Eclipse Shortcuts for Increased Productivity
And so, today, I just wanted to share the best shortcuts that make life easier. And without further ado :
- Ctrl + Space : One of the two most important keyboard shortcuts that eclipse offers. This one is probably commonly known for autocomplete in eclipse, but not many people know that it is also context sensitive. For example, hitting Ctrl + Space when you are in the middle of typing will show you all members and methods that begin with your text. But hitting Ctrl + Space when you have nothing typed shows you all members and properties available. But the real eclipse masters know that, hitting Ctrl + Space when you type in for or foreach will show you autocomplete options for generating a for loop or for each loop. And if you do it right after you assign something to a collection or a list, it will fill in the loop variables for the for each loop. Autocomplete after typing in test, will allow you to generate the skeleton of a JUnit test case method. Autocomplete after typing in new, generates you a skeleton for a new call, which you can tab through and fill in. So many more uses and use cases for Ctrl + Space that can be found. You can generate / override method signatures in child classes. Just use and abuse it, and you will learn so much.
- Ctrl + 1 : If there is just one more shortcut you remember from this post, let it be this one. The other super awesome, context sensitive shortcut in Eclipse, which is basically Quick Fix. If you have an error in a line, Ctrl + 1 will show you potential options to fix it, like importing a class, or adding an argument to a method or fixing the method signature. If you just do a method call which returns something, then you can hit Ctrl + 1 and ask it to assign it to a new local or field variable. You can hit Ctrl + 1 on a parameter to a method and assign it to a field. Ctrl + 1 on a variable can allow you to inline it, and on an assignment, can allow you to split up the declaration and assignment, or convert it to a field, parameter, etc. It is, by far, The Most Awesome Keyboard shortcut that you can know and use. Especially on errors!
- Ctrl + F11 : Reruns the last run configuration that was executed. If you do TDD, then Alt + Shift + X, T followed by Ctrl + F11 is the most standard approach.
- Ctrl + Shift + R : Shows the Open Resource dialog. Type to filter, and jump directly between classes. I love this shortcut, and use and abuse it!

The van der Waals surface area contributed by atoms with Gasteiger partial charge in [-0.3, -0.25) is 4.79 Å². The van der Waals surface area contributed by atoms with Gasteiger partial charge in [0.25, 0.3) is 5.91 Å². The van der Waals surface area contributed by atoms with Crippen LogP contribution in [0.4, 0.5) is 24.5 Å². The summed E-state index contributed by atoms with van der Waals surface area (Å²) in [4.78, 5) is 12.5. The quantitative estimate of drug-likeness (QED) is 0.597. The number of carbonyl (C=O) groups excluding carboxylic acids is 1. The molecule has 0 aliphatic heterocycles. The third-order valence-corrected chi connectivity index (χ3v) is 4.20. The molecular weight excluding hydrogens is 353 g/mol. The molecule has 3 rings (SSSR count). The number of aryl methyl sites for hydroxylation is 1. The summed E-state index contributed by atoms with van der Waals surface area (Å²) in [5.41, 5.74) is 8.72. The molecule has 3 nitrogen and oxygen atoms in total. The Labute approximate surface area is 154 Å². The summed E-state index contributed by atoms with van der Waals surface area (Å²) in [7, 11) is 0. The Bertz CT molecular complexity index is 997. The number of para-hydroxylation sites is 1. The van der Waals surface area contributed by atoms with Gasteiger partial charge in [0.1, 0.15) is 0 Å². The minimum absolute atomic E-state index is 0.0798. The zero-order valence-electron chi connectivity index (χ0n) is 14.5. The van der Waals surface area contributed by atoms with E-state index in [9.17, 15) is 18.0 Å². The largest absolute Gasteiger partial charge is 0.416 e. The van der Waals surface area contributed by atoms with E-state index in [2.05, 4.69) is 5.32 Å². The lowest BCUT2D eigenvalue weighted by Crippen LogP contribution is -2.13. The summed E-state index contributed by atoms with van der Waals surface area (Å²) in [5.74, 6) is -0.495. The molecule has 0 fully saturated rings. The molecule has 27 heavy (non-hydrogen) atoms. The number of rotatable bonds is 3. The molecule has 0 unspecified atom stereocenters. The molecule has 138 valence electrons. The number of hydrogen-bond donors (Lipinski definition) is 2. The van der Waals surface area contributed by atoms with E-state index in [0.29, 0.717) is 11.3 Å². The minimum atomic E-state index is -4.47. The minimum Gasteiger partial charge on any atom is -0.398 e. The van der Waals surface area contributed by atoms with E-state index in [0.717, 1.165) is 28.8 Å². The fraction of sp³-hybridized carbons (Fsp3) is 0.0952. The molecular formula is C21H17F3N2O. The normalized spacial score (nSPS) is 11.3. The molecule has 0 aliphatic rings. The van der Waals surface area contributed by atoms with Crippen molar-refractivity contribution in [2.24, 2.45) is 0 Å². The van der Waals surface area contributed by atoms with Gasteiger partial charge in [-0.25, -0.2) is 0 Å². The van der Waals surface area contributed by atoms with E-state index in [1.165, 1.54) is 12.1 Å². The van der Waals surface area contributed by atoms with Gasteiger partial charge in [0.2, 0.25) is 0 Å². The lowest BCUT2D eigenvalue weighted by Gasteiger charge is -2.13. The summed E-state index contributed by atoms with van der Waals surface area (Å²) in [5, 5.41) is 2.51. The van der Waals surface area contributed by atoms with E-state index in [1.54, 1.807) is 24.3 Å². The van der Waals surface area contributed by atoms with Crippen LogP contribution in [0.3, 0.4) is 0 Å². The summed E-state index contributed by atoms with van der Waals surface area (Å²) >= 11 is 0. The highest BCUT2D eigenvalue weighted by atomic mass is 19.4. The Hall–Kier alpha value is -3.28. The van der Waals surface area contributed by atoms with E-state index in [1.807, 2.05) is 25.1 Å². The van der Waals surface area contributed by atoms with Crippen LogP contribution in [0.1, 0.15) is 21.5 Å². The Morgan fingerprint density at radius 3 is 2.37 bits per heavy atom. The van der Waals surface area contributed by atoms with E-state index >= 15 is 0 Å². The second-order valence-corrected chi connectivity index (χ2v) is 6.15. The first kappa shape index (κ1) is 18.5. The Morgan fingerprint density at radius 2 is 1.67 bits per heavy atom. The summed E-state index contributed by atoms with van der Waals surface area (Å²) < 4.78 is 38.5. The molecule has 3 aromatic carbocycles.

- Ctrl + Shift + O : Organizes Imports, and gets rid of unused imports.
- Ctrl + O : Shows the methods and properties of a class. You can start typing to filter and hit enter to jump to a particular signature / type. Hitting Ctrl + O again toggles showing inherited members. Very useful for jumping between sections in a class, or finding that one method you want to get to.
- Ctrl + T : Opens the Type Heirarchy. Shows all super classes as well as sub classes / implementing types in your class path. Very useful for jumping to an implementation class. Can be called from the class type, or even a method signature. Can toggle between Supertype and Subtype heirarchy if you hit Ctrl + T again. Again, you can type and filter once you are in this menu.
- Ctrl + / : Comment / Uncomment code. Single or multiple lines, depending on what you have selected. Enuff said.
- Alt + Shift + R : One of my most used shortcuts, Rename. It renames anything from variables to methods to even classes, renaming the class files if necessary. Also fixes all references to refer to it by the new name. Can sometimes break if there are compile errors, so watch out when you use it. You can also ask it to fix all textual references as well.
- Alt + Shift + M : Extract Method. Super useful method to break up a larger method into smaller chunks. If the code block you have selected does not need to return too many types, and looks reasonable as a separate method, then pulls up a prompt where you can basically edit the method signature, including return type, method name and order and type of parameters. Very useful